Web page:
Issues spanning engineering and management. It is unlikely that your organization’s management will pay much attention to lower-level design decisions like the indentation style in your code, but they are likely to be interested in the functionality and qualities of your system. Sometimes, when deciding the architecture for your system, you will face a choice that can either be solved by engineering or by management. For example, a distributed system might be cheaper to build if you can assume that each site will support the software that runs there, or you could design it for central administration at a greater cost. The decision regarding system administrators is likely to be made by management, not engineers, and other similar situation occur at the architectural level of design.
Non-object languages. As we have discussed, every system will have at least one component instance at runtime, which is the entire system itself. When programming in object-oriented languages, it is comfortable to think about this component having internal runtime structures that are objects, and not a big stretch to think about grouping those objects into subcomponents. In non-object-oriented languages such as functional, rule-based, or even procedural languages, it is harder to envision what the runtime substructure is. It is possible to allocate responsibility to subcomponents and then build the subcomponent with whatever style of language is most appropriate, including non-object languages.
Bridging objects to components. Even when using an object-oriented language there are problems moving between the architecture abstractions and the object abstractions because each has a different vocabulary and communication idioms. Objects (or functions, or procedures, …) are concretely represented in programming languages, and substantial design guidance exists for them. Architecture abstractions are not yet concretely available in mainstream programming languages, which raises the question of when to switch from one abstraction to another.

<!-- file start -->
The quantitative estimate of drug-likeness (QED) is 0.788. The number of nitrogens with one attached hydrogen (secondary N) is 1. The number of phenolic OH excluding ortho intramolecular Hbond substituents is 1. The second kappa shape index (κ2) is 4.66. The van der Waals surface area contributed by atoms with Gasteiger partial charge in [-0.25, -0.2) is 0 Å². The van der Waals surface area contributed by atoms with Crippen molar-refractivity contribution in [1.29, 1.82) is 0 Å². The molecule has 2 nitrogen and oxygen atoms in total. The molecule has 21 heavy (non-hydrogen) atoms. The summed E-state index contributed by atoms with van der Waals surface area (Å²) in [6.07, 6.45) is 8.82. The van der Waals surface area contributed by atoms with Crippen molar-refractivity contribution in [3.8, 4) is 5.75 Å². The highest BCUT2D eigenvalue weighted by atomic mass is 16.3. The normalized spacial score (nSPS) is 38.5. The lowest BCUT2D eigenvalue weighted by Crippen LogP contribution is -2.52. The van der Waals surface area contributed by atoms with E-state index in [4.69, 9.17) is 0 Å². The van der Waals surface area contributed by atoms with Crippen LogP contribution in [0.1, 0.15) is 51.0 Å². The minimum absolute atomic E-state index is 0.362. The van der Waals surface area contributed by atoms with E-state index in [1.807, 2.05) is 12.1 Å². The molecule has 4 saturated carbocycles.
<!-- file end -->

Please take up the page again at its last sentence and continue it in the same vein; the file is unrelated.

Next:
A standard object-oriented pattern is to use an adapter to convert from one interface to another. However, in the example in Section [sec:Fear:-COTS] we represented an adapter as a component, not an object. We had the choice of building this adapter into the existing components and revealing its existence as a new port, or making the adapter into its own component. It is hard to give general advice on how big or small components should be, but it is uncommon for a single object to be a component.
Multiple languages. Within a single language, you can develop a coding style that makes the components and connectors evident (see Section [sec:Architecturally-evident-coding]). In practice, scripting languages are often used expediently and without the same attention to coding discipline as the rest of the code. Keeping up the discipline of an architecturally evident coding style can be difficult with multiple languages, especially when they are substantially different and the conventions you are following in one do not translate well into the other.
Non-greenfield implementations. If you start with arbitrary machine code it is difficult to imagine fitting structured programming language constructs to it because the machine code was not written with those constraints in mind. Similarly, it will be difficult to align the architectural concepts with an existing system that was not built with those constraints in mind. In this case, an expensive strategy is to refactor the existing code into modules and components, but more practical is simply to think of the existing system as a collection of really large modules or components. As you move forward you can build reasonably sized components or subcomponents. If the existing code has truly poor encapsulation, however, there are few inexpensive options to evolve it into a better state.